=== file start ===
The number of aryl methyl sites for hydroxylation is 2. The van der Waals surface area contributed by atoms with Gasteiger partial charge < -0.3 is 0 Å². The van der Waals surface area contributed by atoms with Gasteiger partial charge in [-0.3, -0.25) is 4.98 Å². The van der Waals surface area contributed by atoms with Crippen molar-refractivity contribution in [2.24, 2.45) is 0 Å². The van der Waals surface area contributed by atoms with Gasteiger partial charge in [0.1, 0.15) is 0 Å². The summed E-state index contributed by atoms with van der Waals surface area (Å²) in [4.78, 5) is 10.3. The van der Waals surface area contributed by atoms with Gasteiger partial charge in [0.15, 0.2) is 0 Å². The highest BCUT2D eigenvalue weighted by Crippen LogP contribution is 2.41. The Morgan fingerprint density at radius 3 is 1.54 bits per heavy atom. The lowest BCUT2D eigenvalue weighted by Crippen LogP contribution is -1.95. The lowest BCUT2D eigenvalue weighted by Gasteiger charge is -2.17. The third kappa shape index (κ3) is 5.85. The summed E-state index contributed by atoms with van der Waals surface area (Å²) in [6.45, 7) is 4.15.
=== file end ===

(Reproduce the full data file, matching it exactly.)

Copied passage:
The number of aryl methyl sites for hydroxylation is 2. The van der Waals surface area contributed by atoms with Gasteiger partial charge < -0.3 is 0 Å². The van der Waals surface area contributed by atoms with Gasteiger partial charge in [-0.3, -0.25) is 4.98 Å². The van der Waals surface area contributed by atoms with Crippen molar-refractivity contribution in [2.24, 2.45) is 0 Å². The van der Waals surface area contributed by atoms with Gasteiger partial charge in [0.1, 0.15) is 0 Å². The summed E-state index contributed by atoms with van der Waals surface area (Å²) in [4.78, 5) is 10.3. The van der Waals surface area contributed by atoms with Gasteiger partial charge in [0.15, 0.2) is 0 Å². The highest BCUT2D eigenvalue weighted by Crippen LogP contribution is 2.41. The Morgan fingerprint density at radius 3 is 1.54 bits per heavy atom. The lowest BCUT2D eigenvalue weighted by Crippen LogP contribution is -1.95. The lowest BCUT2D eigenvalue weighted by Gasteiger charge is -2.17. The third kappa shape index (κ3) is 5.85. The summed E-state index contributed by atoms with van der Waals surface area (Å²) in [6.45, 7) is 4.15.